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January 1, 2007

Notes: Irons falls short of talk, still wins

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MORE: No second-guessing for Callahan | Game story
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DALLAS In the days leading up to the Cotton Bowl, Auburn tailback Kenny Irons irked Nebraska defensive players by boasting about the Tigers' running game.

At least Nebraska, which fell 17-14 on Monday, won that argument.

The Cornhuskers limited Auburn to just 67 rushing yards on 35 attempts for an average of 1.9 yards per carry.

Irons was held to 72 yards on 24 carries.

"Obviously, our goal coming into the game was stopping the run and making (Auburn quarterback Brandon) Cox beat us with his arm," Nebraska linebacker Stewart Bradley said. "I thought we did a great job of that. Actually, most of the game we did it."

Added defensive end Adam Carriker : "They're a running team. They like to run the ball. They've got a big line. We were going to try to make them throw the ball a little bit, and for the most part we were pretty successful."

Most Valuable Players

Auburn receiver Courtney Taylor was named the Cotton Bowl's offensive most valuable player, while Tigers linebacker Will Herring was selected the defensive MVP.

Taylor had six catches for 70 yards, which might have seemed like a pedestrian output - except that accounted for more than 60 percent of Auburn's 111 passing yards.

Herring posted seven tackles, including two for losses.

Taylor-made record

Taylor's six catches raised his career total to 153, which set an Auburn record.

Taylor broke the previous record of 150 career receptions held by Karsten Bailey (1995-98).

"The opportunity to even break any kind of record is an honor," Taylor said. "I thank God for everything and I thank this man to my right (quarterback Brandon Cox) for getting the ball to me. I told him he's going to be driving an Escalade, but that's against the NCAA rules so he's going to have to wait awhile with that."

Taylor also got a catch that didn't count. An official threw a penalty flag that went inside his face mask.

"I think that was my best catch of the day," he said. "But you've got to thank the referee. He did a great job of throwing it, too."

Out of range

Nebraska coach Bill Callahan said a potentially game-tying 47-yard field goal was out of kicker Jordan Congdon's range, but would not reveal what he felt would have been an acceptable distance.

Instead, Nebraska went for the first down on fourth-and-11. Zac Taylor's pass went incomplete.

"I just keep that between me and the team, and I'm just telling you that it was out of range and that's what we decided as a staff," Callahan said. "He knew exactly what the cutoff was and the staff knew. Everybody was on the same page, and that's a decision that we live with."

Auburn coach Tommy Tuberville said he understood Callahan's decision not to attempt the 47-yard field goal.

"I don't think the kid (Congdon) had kicked a 40-yard field goal (this season)," Tuberville said. "That was his longest all year, and if I'm not mistaken that would have been pretty much over 45 or 50 yards into the wind. Wind was blowing out there a little bit harder than what you would think if you weren't down there. We had trouble kicking into that direction also."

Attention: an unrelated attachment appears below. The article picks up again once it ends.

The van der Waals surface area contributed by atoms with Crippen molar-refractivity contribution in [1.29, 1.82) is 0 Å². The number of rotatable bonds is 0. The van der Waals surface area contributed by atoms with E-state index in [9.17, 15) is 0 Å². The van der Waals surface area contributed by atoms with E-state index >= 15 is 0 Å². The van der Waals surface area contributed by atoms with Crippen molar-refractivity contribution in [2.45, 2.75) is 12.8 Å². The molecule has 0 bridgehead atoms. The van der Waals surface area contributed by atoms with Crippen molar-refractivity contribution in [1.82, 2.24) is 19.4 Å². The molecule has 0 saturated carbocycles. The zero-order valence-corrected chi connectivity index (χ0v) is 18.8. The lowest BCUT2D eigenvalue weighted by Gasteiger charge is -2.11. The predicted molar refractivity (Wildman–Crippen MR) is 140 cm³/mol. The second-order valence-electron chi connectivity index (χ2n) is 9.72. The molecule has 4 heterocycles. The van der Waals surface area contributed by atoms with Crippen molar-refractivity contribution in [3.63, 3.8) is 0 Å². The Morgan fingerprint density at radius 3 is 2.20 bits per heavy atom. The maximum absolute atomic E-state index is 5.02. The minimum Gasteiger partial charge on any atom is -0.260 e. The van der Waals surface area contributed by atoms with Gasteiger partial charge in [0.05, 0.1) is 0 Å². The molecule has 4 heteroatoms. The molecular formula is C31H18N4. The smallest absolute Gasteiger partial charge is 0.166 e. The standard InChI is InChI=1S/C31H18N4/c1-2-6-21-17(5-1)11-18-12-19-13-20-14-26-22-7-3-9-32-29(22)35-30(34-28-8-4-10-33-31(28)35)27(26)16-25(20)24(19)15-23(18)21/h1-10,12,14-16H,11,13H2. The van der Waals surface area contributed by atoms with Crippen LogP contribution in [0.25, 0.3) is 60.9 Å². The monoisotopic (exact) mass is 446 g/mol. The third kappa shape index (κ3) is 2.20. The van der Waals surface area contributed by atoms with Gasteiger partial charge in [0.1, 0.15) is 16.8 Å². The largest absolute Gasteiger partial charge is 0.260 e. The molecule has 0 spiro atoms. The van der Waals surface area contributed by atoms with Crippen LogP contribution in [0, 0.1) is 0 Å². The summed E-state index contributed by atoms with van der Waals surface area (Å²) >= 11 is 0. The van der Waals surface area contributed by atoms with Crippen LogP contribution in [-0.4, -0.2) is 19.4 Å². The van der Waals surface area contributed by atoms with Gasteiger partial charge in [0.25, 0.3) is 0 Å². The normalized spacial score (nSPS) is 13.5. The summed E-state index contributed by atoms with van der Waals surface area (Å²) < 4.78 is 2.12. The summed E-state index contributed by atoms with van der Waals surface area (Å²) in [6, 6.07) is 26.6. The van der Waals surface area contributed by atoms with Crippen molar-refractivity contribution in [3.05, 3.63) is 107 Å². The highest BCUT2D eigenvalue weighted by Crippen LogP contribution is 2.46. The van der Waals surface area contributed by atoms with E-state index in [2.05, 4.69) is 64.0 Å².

Congdon's longest field goal this season was from 38 yards.

Good, but not good enough

Nebraska defensive end Jay Moore said he felt the Cornhuskers defense proved superior to the Auburn offense.

"I just felt like they couldn't do anything," Moore said. "They got 17 points, but two (scores) came when they got the ball at the 10-yard line. So really, they got three points on us. We played one of our best games, really."

Auburn's two touchdowns came after turnovers that put the Tigers at the Nebraska 9- and 14-yard lines.

After further review

Tuberville was annoyed that a controversial play in which receiver Lee Guess was ruled out of bounds on a possible touchdown pass was not reviewed by replay officials.

"The replay's got to be used a lot better than that," Tuberville said. "Everybody in the stadium saw that and surely the (replay official) has got 10 screens around him and can see it.

"But we have to train our guys better. There's been some problems this year with instant replay and guys in the booth. You don't have to be a rocket scientist to be a replay guy. All you've got to do is look at the screen."


Nebraska converted its first three third-down situations, but finished 5-for-14. Auburn was four of 12 on third down. Patrick Lee started at right cornerback for Auburn in place of Jonathan Wilhite. Tuberville is 6-3 in nine all-time bowl appearances as a head coach, and 4-3 at Auburn. It was also his 100th game as Auburn coach. His record is 71-29 in that span. Auburn's senior class has 41 victories over the last four seasons. Nebraska was making its fourth appearance in the Cotton Bowl and the first since 1980 when the Cornhuskers lost to Houston, also by a 17-14 score. Nebraska I-back Marlon Lucky rushed for 88 yards, which was his highest output since getting 156 against Troy on Sept. 23. Lucky also caught a career-high six passes against Nebraska. Cornhuskers defensive end Adam Carriker recorded a sack to extend his career total to 20, the sixth most in Nebraska history. He also finished with 41 tackles for losses, the fifth most all-time for the Cornhuskers. Linebacker Stewart Bradley recorded his team-leading fourth fumble recovery of the season.

For more coverage of Auburn, visit AuburnSports.com; for more on Nebraska, visit HuskersIllustrated.com.

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